Pine County Board looks to gain access to county-owned land

February 2, 2018

What to do about getting access into a memorial forest owned by Pine County was part of a discussion of a county board committee of the whole meeting last Tuesday in Pine City.


There was no decision made at the meeting and it was referred back to the land committee, but some felt it was time to act on gaining access to the 1,120 acres.


The county is considering purchasing a permanent non-exclusive easement to build a road into the property, and would also establish a public parking lot. For the past several years, the county has been in communication and negotiating with land owners James and Wilda Obey of Munch Township to gain access into the property on Mallard Street, southeast of Hinckley.


County forester Greg Beck told commissioners they would like a road into the land to sell timber on the property. There are 300 acres of mature aspen on the property which could net the county $190,000. There is another 250 acres of immature aspen also on the property. 


According to Beck, there is currently an old road on a section line that has been used in the past for forest practices, but now there is a locked gate on the road, and the county has asked but not been given access to their land. Beck said there are indications there is also some gravel on the property, which the county could use for some of their own projects.


“We are not talking about a commercial operation,” Beck said.


In July 2017, the county hired an appraisal to see how much an easement would be worth, and Moffatt Appraisals came up with a value of $8,000.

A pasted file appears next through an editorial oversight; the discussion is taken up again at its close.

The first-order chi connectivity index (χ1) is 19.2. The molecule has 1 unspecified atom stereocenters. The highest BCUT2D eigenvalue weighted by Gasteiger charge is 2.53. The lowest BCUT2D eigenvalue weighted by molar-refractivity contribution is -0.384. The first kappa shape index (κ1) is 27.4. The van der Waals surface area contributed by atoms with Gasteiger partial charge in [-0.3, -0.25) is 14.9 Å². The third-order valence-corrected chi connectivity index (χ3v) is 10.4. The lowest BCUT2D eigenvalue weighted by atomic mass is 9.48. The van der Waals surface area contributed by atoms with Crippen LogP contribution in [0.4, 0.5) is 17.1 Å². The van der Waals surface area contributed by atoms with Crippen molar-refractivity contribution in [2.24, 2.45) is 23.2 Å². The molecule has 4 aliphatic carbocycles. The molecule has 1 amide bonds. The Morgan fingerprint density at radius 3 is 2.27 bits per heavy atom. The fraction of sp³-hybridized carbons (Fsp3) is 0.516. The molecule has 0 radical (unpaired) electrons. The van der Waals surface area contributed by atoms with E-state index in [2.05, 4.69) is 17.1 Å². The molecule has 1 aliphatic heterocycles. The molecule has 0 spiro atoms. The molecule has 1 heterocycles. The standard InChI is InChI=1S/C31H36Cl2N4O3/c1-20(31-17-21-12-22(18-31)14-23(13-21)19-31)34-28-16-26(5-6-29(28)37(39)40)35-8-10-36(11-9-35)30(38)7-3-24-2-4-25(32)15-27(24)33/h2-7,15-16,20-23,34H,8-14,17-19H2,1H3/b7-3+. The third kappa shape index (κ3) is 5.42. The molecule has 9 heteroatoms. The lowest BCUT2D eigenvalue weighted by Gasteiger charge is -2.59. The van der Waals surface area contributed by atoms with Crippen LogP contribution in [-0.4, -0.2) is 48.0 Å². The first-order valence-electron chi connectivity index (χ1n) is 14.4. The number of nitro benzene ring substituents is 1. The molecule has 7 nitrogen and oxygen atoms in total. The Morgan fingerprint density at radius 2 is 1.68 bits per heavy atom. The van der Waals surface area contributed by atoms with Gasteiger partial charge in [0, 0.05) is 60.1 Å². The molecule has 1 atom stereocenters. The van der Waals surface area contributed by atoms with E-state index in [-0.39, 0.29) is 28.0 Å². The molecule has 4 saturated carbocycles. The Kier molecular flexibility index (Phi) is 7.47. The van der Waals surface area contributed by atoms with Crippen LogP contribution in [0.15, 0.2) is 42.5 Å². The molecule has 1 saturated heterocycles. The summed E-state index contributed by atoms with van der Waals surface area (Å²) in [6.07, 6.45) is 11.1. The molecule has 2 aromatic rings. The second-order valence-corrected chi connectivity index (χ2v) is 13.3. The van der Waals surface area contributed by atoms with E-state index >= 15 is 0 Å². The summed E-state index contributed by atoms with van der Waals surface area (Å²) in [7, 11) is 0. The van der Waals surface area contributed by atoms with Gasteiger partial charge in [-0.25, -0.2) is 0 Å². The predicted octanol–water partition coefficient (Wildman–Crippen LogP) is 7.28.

P. James Taurinskas, the Obey’s attorney, in a letter to County Attorney Reese Frederickson from January of this year, stated, “This threat of eminent domain has been a serious and threatening act by the county against Mr. and Mrs. Obey, especially in view of the fact that there are already existing public access roads to this area. They have been seriously challenged by such conduct and find it to be a cruel and invasive means of taking private property for such an unnecessary purpose.”


At the meeting, Beck said the other access road is over four miles long and is winter-access only, and has been told by people using the road that it is “high risk and scary” and “would be extremely expensive” to improve that road.

The county has been in communications with the Obeys on this matter since 2013. In a letter to the Obeys last fall, Frederickson said the county is considering instituting eminent domain proceedings in court if they can’t come to an agreement.


County Auditor Cathy Clemmer noted that if the county did use that road for the timber harvest, there would be higher costs for the forester, which would lead to less money for the harvestable wood for the county.

Clemmer also noted there would be more recreational opportunities for the public if the county could get an easement into the memorial forest.


“It’s not public land if the public can’t access it,” noted County Commissioner Stephen Hallan.


Clemmer recommended the county board make a decision on the matter and the land committee had already recommended getting an easement, but Hallan said he wanted the matter to go back to the committee again.

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